Patton had drill he wrote based on French teachings for the m1913 for mounted and foot.
              Do you have any suggestions as to another sword style that could be used to drill for smallswords or court a8htswords?

              Most of what you learn at rapier from a modern HEMA school will translate directly to the colichemarde, it's the same weapon albeit a foot shorter

              • 1 month ago
                Anonymous

                >scientifically developed using centuries of military sword combat
                "Centuries of military combat" my foot. The Brits didn't even sharpen their swords lmao.

          • 1 month ago
            Anonymous

            >sport fencing
            That would just be epee for the skill, yes?

          • 1 month ago
            Anonymous

            >These are the ultimate most effective forms of the sword for fighting
            Last=/=greatest

          • 1 month ago
            Anonymous

            lmaooo
            The Patton Saber was built to facilitate giving point from horseback. It's one of the worst swords you can get if you want to do anything else.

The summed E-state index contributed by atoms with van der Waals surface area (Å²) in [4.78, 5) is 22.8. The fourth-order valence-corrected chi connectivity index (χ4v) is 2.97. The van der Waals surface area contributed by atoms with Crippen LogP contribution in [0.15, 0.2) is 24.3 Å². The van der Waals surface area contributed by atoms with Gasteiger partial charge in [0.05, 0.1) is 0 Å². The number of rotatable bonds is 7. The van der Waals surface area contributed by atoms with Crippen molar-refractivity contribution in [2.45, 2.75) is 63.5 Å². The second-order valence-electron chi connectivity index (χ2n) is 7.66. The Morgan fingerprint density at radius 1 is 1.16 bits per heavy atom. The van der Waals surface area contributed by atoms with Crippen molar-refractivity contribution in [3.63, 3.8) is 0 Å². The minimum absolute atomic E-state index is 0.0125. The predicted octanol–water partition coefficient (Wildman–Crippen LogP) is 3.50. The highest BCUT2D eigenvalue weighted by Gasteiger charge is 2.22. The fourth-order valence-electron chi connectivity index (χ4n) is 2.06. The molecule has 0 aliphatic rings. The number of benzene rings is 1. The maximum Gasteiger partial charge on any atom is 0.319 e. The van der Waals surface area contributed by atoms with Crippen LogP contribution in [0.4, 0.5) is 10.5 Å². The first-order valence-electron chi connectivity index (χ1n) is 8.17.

• 1 month ago
              Anonymous

              Patton had drill he wrote based on French teachings for the m1913 for mounted and foot.
              Do you have any suggestions as to another sword style that could be used to drill for smallswords or court a8htswords?

  4. 1 month ago
    Anonymous

    "Court" swords or dress swords.
    Basically similar to a smallsword but with a traditional blade profile, and much less practical.

  5. 1 month ago
    Anonymous

    There is no USAF NCO sword. Where did you get this from?

    • 1 month ago
      Anonymous

      This is what replaced the 1840 NCO sword. There is no prescribed official wear or arms manual for it outside some bass honor guards. It's only "offical" use is wedding arches.
      USAF officers still use the Army 1902 saber, for very similar few events

    • 1 month ago
      Anonymous

      This is what replaced the 1840 NCO sword. There is no prescribed official wear or arms manual for it outside some bass honor guards. It's only "offical" use is wedding arches.
      USAF officers still use the Army 1902 saber, for very similar few events

      From the 2018 publication of the Base Honor Guard Manual:
      14.2.1. The saber is worn by officers and the sword is worn by NCOs. Figure 14.1 shows the nomenclature for pertinent parts of the saber, sword, and scabbard.